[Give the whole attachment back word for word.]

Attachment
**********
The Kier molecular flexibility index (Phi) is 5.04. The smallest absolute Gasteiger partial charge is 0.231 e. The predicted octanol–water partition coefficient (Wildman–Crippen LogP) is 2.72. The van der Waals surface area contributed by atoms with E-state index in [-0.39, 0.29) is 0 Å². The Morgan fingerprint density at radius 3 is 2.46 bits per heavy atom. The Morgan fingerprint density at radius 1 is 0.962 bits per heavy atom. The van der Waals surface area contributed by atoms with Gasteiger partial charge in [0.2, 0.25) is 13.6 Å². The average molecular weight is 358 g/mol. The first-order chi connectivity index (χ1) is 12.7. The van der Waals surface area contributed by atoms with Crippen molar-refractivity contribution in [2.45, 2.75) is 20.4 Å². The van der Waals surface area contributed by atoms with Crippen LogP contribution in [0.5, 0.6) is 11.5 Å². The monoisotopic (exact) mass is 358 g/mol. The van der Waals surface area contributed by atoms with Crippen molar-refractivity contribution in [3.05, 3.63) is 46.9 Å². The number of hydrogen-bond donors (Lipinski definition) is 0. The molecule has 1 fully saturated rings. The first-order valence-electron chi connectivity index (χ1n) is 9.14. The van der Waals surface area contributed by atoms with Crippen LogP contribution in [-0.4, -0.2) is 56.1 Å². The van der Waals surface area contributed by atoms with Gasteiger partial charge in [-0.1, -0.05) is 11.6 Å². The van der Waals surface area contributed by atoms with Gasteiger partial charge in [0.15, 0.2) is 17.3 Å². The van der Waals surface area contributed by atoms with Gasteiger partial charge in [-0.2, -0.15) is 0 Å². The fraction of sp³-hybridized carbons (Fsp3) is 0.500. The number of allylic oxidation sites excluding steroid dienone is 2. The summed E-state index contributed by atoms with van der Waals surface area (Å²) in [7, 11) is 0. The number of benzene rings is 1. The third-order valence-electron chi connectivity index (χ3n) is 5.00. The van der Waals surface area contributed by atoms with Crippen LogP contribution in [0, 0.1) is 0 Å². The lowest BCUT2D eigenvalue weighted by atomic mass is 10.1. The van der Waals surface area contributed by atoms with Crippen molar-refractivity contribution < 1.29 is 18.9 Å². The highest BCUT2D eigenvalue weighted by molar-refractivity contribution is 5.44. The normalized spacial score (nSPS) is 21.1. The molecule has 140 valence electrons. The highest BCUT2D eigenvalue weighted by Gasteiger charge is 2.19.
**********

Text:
The Kier molecular flexibility index (Phi) is 5.04. The smallest absolute Gasteiger partial charge is 0.231 e. The predicted octanol–water partition coefficient (Wildman–Crippen LogP) is 2.72. The van der Waals surface area contributed by atoms with E-state index in [-0.39, 0.29) is 0 Å². The Morgan fingerprint density at radius 3 is 2.46 bits per heavy atom. The Morgan fingerprint density at radius 1 is 0.962 bits per heavy atom. The van der Waals surface area contributed by atoms with Gasteiger partial charge in [0.2, 0.25) is 13.6 Å². The average molecular weight is 358 g/mol. The first-order chi connectivity index (χ1) is 12.7. The van der Waals surface area contributed by atoms with Crippen molar-refractivity contribution in [2.45, 2.75) is 20.4 Å². The van der Waals surface area contributed by atoms with Crippen LogP contribution in [0.5, 0.6) is 11.5 Å². The monoisotopic (exact) mass is 358 g/mol. The van der Waals surface area contributed by atoms with Crippen molar-refractivity contribution in [3.05, 3.63) is 46.9 Å². The number of hydrogen-bond donors (Lipinski definition) is 0. The molecule has 1 fully saturated rings. The first-order valence-electron chi connectivity index (χ1n) is 9.14. The van der Waals surface area contributed by atoms with Crippen LogP contribution in [-0.4, -0.2) is 56.1 Å². The van der Waals surface area contributed by atoms with Gasteiger partial charge in [-0.1, -0.05) is 11.6 Å². The van der Waals surface area contributed by atoms with Gasteiger partial charge in [0.15, 0.2) is 17.3 Å². The van der Waals surface area contributed by atoms with Gasteiger partial charge in [-0.2, -0.15) is 0 Å². The fraction of sp³-hybridized carbons (Fsp3) is 0.500. The number of allylic oxidation sites excluding steroid dienone is 2. The summed E-state index contributed by atoms with van der Waals surface area (Å²) in [7, 11) is 0. The number of benzene rings is 1. The third-order valence-electron chi connectivity index (χ3n) is 5.00. The van der Waals surface area contributed by atoms with Crippen LogP contribution in [0, 0.1) is 0 Å². The lowest BCUT2D eigenvalue weighted by atomic mass is 10.1. The van der Waals surface area contributed by atoms with Crippen molar-refractivity contribution < 1.29 is 18.9 Å². The highest BCUT2D eigenvalue weighted by molar-refractivity contribution is 5.44. The normalized spacial score (nSPS) is 21.1. The molecule has 140 valence electrons. The highest BCUT2D eigenvalue weighted by Gasteiger charge is 2.19.